Free Article: Hourglass-Like Constrictions of Peripheral Nerve in the Upper Extremity

Screen Shot 2014-06-25 at 8.20.16 AMBackground: The development of an hourglass-like constriction in the nerve is rare, and its origin is unknown. Its clinical manifestations are not well documented, and the treatment protocol has not been established.

Objective: To identify the cause, presentation, and possible treatment for patients with nerve palsies secondary to an hourglass-like constriction in the affected nerves.

Methods: Patients presenting with peripheral nerve palsy caused by an hourglass-like constriction of nerves were retrospectively investigated in 2 hand centers. The patients’ presentation and neurological findings were reviewed, and the immunohistochemistry of excised specimens was studied.

Results: Forty-two patients who presented with 47 nerve palsies were examined. Forty-one patients experienced a sudden onset of pain in the upper limb, followed by flaccid paralysis in the affected muscles. Ten patients had multiple nerve involvement. Surgical exploration found 1 or more hourglass-like constrictions in the nerve. The treatments included internal neurolysis, neurorrhaphy, and nerve grafting. Thirty-one of 42 patients (36 nerves) were followed up for a mean of 48 months (range, 8-157 months). Fifteen of 16 nerves treated by neurolysis, 10 of 13 nerves treated by neurorrhaphy, and 4 of 7 nerves treated by nerve grafting had good recovery. CD8-positive T-lymphocyte infiltration was observed in all the excised specimens.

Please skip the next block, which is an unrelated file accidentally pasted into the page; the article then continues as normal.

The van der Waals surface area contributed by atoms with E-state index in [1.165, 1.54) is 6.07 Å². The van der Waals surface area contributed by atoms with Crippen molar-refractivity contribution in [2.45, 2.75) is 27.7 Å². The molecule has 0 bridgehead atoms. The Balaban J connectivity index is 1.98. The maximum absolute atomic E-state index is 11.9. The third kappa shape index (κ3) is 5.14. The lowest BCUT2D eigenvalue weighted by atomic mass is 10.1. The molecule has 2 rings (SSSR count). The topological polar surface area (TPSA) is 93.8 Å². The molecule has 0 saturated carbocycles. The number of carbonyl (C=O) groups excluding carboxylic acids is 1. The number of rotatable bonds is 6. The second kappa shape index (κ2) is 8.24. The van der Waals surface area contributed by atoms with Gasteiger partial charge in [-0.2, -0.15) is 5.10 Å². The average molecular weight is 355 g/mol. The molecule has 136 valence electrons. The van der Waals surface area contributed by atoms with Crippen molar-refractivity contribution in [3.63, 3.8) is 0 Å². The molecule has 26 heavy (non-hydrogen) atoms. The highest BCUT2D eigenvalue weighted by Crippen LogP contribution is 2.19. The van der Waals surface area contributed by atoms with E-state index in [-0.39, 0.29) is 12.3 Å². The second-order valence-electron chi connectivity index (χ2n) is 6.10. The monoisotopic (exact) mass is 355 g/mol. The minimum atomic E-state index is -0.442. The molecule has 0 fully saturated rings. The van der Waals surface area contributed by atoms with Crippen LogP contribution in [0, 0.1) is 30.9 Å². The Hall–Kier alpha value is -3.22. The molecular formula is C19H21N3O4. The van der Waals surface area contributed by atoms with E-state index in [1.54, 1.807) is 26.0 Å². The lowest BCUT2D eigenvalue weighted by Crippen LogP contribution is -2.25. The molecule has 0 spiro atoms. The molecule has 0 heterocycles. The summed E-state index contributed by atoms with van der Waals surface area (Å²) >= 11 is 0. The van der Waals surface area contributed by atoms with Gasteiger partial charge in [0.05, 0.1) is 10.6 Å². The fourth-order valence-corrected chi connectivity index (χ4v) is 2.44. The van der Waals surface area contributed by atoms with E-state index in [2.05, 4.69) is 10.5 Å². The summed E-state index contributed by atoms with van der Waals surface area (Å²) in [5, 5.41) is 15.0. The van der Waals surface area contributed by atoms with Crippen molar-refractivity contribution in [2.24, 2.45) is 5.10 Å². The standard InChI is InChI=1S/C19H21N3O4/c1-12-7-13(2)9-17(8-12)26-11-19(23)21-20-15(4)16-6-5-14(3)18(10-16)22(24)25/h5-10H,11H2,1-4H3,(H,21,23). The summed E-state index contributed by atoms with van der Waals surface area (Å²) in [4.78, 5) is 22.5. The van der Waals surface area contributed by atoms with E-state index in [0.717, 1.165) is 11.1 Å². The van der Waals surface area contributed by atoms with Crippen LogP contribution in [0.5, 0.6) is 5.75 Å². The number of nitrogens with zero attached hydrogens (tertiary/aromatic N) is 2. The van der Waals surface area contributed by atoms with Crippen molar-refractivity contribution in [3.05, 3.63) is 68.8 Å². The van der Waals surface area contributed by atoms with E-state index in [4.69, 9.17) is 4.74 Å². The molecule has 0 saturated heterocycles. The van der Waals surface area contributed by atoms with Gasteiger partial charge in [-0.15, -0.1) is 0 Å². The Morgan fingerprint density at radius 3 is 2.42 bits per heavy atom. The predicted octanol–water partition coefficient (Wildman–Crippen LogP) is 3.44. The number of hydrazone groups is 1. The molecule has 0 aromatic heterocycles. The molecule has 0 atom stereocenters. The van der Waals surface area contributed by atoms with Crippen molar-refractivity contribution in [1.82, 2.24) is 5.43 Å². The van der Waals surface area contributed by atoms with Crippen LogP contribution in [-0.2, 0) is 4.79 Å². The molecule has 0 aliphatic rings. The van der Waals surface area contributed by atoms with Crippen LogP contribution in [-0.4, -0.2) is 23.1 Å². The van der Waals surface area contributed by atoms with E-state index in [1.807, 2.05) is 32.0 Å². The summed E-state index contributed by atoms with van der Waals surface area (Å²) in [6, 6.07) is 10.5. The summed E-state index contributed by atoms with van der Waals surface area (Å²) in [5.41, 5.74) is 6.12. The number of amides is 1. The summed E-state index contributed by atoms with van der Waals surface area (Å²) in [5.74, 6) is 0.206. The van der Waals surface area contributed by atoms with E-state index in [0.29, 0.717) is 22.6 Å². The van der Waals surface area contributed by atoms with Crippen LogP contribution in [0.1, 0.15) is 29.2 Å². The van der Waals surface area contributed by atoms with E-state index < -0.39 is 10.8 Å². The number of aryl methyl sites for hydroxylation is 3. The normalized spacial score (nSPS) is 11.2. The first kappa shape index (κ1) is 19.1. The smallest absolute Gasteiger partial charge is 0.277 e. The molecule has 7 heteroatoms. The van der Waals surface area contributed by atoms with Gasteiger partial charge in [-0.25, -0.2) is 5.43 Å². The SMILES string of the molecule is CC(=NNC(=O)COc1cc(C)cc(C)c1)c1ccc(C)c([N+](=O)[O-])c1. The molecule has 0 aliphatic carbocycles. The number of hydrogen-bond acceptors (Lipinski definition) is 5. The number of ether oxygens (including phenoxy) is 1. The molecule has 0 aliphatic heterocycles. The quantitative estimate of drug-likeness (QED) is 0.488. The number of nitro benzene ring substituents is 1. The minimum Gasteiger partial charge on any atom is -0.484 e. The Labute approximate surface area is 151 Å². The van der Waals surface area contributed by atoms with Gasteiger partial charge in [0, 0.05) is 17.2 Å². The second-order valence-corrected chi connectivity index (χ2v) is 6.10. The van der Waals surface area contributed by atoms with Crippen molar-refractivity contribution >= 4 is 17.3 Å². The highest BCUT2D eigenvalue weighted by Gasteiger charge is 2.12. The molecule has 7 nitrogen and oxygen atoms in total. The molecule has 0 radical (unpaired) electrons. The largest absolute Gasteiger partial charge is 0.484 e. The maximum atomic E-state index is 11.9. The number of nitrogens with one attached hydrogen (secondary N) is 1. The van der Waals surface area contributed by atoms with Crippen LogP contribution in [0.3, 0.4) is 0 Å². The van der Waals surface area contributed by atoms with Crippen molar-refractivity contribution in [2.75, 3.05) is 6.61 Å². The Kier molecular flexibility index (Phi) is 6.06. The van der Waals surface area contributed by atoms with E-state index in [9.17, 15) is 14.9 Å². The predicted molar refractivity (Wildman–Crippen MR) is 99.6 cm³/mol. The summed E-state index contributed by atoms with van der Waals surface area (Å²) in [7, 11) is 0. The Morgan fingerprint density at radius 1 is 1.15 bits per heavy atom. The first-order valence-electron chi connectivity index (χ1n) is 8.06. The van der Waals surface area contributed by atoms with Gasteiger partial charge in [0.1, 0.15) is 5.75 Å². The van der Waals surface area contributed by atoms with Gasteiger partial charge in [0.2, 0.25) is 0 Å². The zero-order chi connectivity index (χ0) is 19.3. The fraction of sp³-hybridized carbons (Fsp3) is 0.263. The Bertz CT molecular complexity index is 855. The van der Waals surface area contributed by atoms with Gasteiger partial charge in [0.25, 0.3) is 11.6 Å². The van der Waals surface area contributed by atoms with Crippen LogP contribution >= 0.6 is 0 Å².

Conclusion: The clinical presentation of patients with hourglass-like constrictions in their nerves is similar to that of patients with neuralgic amyotrophy. Histochemical analysis suggests that the pathogenesis may be immunological in origin. The role of surgery in this condition is uncertain.

From: Hourglass-Like Constrictions of Peripheral Nerve in the Upper Extremity: A Clinical Review and Pathological Study by Pan et al.

Free full text access.